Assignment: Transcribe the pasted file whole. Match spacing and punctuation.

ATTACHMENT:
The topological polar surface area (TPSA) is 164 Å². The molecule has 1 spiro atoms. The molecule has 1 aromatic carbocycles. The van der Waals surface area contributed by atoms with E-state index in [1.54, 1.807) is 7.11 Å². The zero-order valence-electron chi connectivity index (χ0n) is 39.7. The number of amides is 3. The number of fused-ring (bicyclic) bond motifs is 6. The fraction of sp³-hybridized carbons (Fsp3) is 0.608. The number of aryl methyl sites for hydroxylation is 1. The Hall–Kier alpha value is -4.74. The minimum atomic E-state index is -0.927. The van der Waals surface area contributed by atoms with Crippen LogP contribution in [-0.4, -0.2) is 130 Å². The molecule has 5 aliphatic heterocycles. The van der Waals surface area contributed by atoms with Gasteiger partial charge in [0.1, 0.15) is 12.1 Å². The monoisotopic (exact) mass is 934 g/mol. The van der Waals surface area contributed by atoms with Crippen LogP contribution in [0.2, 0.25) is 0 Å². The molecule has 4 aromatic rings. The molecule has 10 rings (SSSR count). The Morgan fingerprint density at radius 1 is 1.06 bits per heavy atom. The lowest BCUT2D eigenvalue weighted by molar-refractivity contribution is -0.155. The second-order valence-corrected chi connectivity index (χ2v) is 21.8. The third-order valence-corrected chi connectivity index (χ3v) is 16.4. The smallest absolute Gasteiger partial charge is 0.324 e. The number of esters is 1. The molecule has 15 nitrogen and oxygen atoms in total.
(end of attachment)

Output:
The topological polar surface area (TPSA) is 164 Å². The molecule has 1 spiro atoms. The molecule has 1 aromatic carbocycles. The van der Waals surface area contributed by atoms with E-state index in [1.54, 1.807) is 7.11 Å². The zero-order valence-electron chi connectivity index (χ0n) is 39.7. The number of amides is 3. The number of fused-ring (bicyclic) bond motifs is 6. The fraction of sp³-hybridized carbons (Fsp3) is 0.608. The number of aryl methyl sites for hydroxylation is 1. The Hall–Kier alpha value is -4.74. The minimum atomic E-state index is -0.927. The van der Waals surface area contributed by atoms with Crippen LogP contribution in [-0.4, -0.2) is 130 Å². The molecule has 5 aliphatic heterocycles. The van der Waals surface area contributed by atoms with Gasteiger partial charge in [0.1, 0.15) is 12.1 Å². The monoisotopic (exact) mass is 934 g/mol. The van der Waals surface area contributed by atoms with Crippen LogP contribution in [0.2, 0.25) is 0 Å². The molecule has 4 aromatic rings. The molecule has 10 rings (SSSR count). The Morgan fingerprint density at radius 1 is 1.06 bits per heavy atom. The lowest BCUT2D eigenvalue weighted by molar-refractivity contribution is -0.155. The second-order valence-corrected chi connectivity index (χ2v) is 21.8. The third-order valence-corrected chi connectivity index (χ3v) is 16.4. The smallest absolute Gasteiger partial charge is 0.324 e. The number of esters is 1. The molecule has 15 nitrogen and oxygen atoms in total.